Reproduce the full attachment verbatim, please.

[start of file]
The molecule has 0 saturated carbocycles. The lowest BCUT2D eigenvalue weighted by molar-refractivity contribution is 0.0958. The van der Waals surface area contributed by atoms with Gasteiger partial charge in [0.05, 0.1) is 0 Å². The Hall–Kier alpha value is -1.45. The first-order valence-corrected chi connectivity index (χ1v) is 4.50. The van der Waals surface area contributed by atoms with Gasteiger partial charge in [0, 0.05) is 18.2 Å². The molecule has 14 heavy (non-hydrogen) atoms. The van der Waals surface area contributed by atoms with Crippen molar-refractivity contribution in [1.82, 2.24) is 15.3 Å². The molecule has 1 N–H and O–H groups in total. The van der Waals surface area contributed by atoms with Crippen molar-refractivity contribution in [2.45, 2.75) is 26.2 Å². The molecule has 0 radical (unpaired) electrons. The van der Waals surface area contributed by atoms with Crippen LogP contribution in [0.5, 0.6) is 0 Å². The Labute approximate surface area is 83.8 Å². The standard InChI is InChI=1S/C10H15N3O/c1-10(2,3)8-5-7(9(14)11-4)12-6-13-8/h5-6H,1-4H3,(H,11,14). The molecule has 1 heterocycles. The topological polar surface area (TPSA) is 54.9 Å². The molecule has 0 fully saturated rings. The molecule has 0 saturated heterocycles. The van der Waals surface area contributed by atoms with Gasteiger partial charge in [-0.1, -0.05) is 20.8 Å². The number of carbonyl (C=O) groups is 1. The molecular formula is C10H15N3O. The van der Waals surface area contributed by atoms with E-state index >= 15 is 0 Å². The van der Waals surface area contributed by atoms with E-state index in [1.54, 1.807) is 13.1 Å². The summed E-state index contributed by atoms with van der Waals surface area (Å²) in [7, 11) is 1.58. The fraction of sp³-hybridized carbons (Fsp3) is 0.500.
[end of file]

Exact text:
The molecule has 0 saturated carbocycles. The lowest BCUT2D eigenvalue weighted by molar-refractivity contribution is 0.0958. The van der Waals surface area contributed by atoms with Gasteiger partial charge in [0.05, 0.1) is 0 Å². The Hall–Kier alpha value is -1.45. The first-order valence-corrected chi connectivity index (χ1v) is 4.50. The van der Waals surface area contributed by atoms with Gasteiger partial charge in [0, 0.05) is 18.2 Å². The molecule has 14 heavy (non-hydrogen) atoms. The van der Waals surface area contributed by atoms with Crippen molar-refractivity contribution in [1.82, 2.24) is 15.3 Å². The molecule has 1 N–H and O–H groups in total. The van der Waals surface area contributed by atoms with Crippen molar-refractivity contribution in [2.45, 2.75) is 26.2 Å². The molecule has 0 radical (unpaired) electrons. The van der Waals surface area contributed by atoms with Crippen LogP contribution in [0.5, 0.6) is 0 Å². The Labute approximate surface area is 83.8 Å². The standard InChI is InChI=1S/C10H15N3O/c1-10(2,3)8-5-7(9(14)11-4)12-6-13-8/h5-6H,1-4H3,(H,11,14). The molecule has 1 heterocycles. The topological polar surface area (TPSA) is 54.9 Å². The molecule has 0 fully saturated rings. The molecule has 0 saturated heterocycles. The van der Waals surface area contributed by atoms with Gasteiger partial charge in [-0.1, -0.05) is 20.8 Å². The number of carbonyl (C=O) groups is 1. The molecular formula is C10H15N3O. The van der Waals surface area contributed by atoms with E-state index >= 15 is 0 Å². The van der Waals surface area contributed by atoms with E-state index in [1.54, 1.807) is 13.1 Å². The summed E-state index contributed by atoms with van der Waals surface area (Å²) in [7, 11) is 1.58. The fraction of sp³-hybridized carbons (Fsp3) is 0.500.